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Homework Help: How is (d^3)r in Green's Function equivalent to volume element?

  1. Nov 17, 2014 #1
    1. The problem statement, all variables and given/known data

    This is part of the online tutorial I'm reading: http://farside.ph.utexas.edu/teaching/em/lectures/node49.html

    I'm so confused about the notation of Dirac Delta. It's said that 3-dimensional delta function is denoted as [itex]\delta^3(x, y, z)=\delta(x)\delta(y)\delta(z)[/itex] in http://mathworld.wolfram.com/DeltaFunction.html or [itex]\delta(\textbf{x})=\delta(x_1)\delta(x_2)\delta(x_3)[/itex] in http://en.wikipedia.org/wiki/Dirac_delta_function#Properties_in_n_dimensions , which was taken by me as granted before.

    However in the tutorial, it's said that [itex]v(\textbf{r})=\int \delta(\textbf{r}-\textbf{r'})v(\textbf{r'})d^3\textbf{r'}[/itex] and the [itex]d^3\textbf{r'}[/itex] is confusing me. I'm pretty sure that the tutorial is refering to a 3-dimensional coordinate system and I suppose that [itex]\textbf{r'}=x' \cdot \textbf{i}+y' \cdot \textbf{j}+z' \cdot \textbf{k}[/itex] is indicating the position vector. Thus how does [itex]d^3\textbf{r'}[/itex] work here?

    In my understanding, for Cartesian Coordinate, the traditional delta property is

    [itex]v(\textbf{r})=\int \int \int \delta(\textbf{r}-\textbf{r'})v(\textbf{r'})dx'dy'dz'[/itex]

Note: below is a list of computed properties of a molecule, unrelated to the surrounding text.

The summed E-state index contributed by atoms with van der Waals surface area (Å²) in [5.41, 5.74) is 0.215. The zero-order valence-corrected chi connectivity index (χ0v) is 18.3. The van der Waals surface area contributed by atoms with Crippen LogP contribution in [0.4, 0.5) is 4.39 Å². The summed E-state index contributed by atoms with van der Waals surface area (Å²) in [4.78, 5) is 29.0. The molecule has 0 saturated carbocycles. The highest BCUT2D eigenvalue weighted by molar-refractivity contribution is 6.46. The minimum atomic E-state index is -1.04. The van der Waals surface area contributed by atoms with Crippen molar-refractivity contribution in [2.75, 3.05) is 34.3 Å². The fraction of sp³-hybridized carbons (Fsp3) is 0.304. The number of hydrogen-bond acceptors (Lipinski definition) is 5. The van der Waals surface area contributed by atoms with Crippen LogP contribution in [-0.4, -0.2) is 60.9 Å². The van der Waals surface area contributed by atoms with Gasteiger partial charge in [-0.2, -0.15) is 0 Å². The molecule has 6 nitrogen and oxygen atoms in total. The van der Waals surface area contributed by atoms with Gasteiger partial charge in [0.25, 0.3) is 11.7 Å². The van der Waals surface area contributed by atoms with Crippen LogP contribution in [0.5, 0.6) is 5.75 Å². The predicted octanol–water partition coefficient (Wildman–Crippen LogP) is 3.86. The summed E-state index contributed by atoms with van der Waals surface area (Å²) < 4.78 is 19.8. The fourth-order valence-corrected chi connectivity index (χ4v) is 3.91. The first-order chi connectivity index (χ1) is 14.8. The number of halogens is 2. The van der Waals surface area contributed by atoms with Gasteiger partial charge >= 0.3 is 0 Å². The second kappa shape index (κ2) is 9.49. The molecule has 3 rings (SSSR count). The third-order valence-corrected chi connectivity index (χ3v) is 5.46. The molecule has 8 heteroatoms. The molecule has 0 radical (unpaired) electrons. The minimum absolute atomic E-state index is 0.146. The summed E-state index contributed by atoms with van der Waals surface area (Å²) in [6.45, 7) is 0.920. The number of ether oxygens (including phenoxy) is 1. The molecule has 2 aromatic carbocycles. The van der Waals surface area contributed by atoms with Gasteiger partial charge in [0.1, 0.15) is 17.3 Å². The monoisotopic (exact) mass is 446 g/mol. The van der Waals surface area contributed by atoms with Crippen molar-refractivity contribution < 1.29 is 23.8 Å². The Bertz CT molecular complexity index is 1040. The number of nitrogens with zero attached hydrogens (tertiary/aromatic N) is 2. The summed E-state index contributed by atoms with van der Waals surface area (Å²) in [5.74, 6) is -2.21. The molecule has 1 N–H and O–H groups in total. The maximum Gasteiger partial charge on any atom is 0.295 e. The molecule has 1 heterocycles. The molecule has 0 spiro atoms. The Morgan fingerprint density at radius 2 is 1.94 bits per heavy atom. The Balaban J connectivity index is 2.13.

[itex]v(\textbf{r})=\int \delta(\textbf{r}-\textbf{r'})v(\textbf{r'})dV'[/itex].

    It's not obvious to me that [itex]v(\textbf{r})=\int \delta(\textbf{r}-\textbf{r'})v(\textbf{r'})d^3\textbf{r'}[/itex] is equivalent to either of them.

    Any help is appreciated :)

    2. Relevant equations

    [itex]v(\textbf{r})=\int \int \int \delta(\textbf{r}-\textbf{r'})v(\textbf{r'})dx'dy'dz'[/itex]
    [itex]v(\textbf{r})=\int \delta(\textbf{r}-\textbf{r'})v(\textbf{r'})dV'[/itex]

    3. The attempt at a solution

    Mentioned above.
  2. jcsd
  3. Nov 17, 2014 #2


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    This is the definition of dV and d^3r. Not writing out the triple ingegral is merely convention. Also, naturally, the volumr dV of a box of side lengths dx, dy, and dz is dx dy dz.
  4. Nov 17, 2014 #3

    Ray Vickson

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    Your confusion has nothing to do with Dirac; it is just notational confusion in integration. There is nothing to be confused about: in a cartesian coordinate system, ##dx \, dy \, dz = dV = d^3 \vec{r}##, by definition. And, as Orodruin has said, ##\int = \int \int \int## is a common contraction.
  5. Nov 19, 2014 #4
    Thank you for the replies.

    @Ray Vickson, yes it's fine for me to take it as a definition :)

    In fact I'm expecting to find consistency between notations, like that [itex]d^3\textbf{r} \stackrel{\Delta}{=} dV[/itex] is introduced by "reasoning" instead of "convenience". However if it's indeed just a convenient notation I'll still be happy to go on reading and learning the tutorial.

    Here's what I've tried but failed to find the "consistency" in Cartesian coordinate:

    [tex]d\textbf{r} = \frac{\partial \textbf{r}}{\partial x} \cdot dx + \frac{\partial \textbf{r}}{\partial y} \cdot dy + \frac{\partial \textbf{r}}{\partial z} \cdot dz = dx \cdot \textbf{i} + dy \cdot \textbf{j} + dz \cdot \textbf{k}[/tex]

    [tex]d^2 \textbf{r} = d(d\textbf{r}) = \frac{\partial (d\textbf{r})}{\partial x} \cdot dx + \frac{\partial (d\textbf{r})}{\partial y} \cdot dy + \frac{\partial (d\textbf{r})}{\partial z} \cdot dz[/tex]

    I'm stuck here because there's no explicit term [itex]x[/itex] or [itex]y[/itex] or [itex]z[/itex] in [itex]d\textbf{r}[/itex].

    Anyway this is no longer a big problem for me as it was 1 week ago :)
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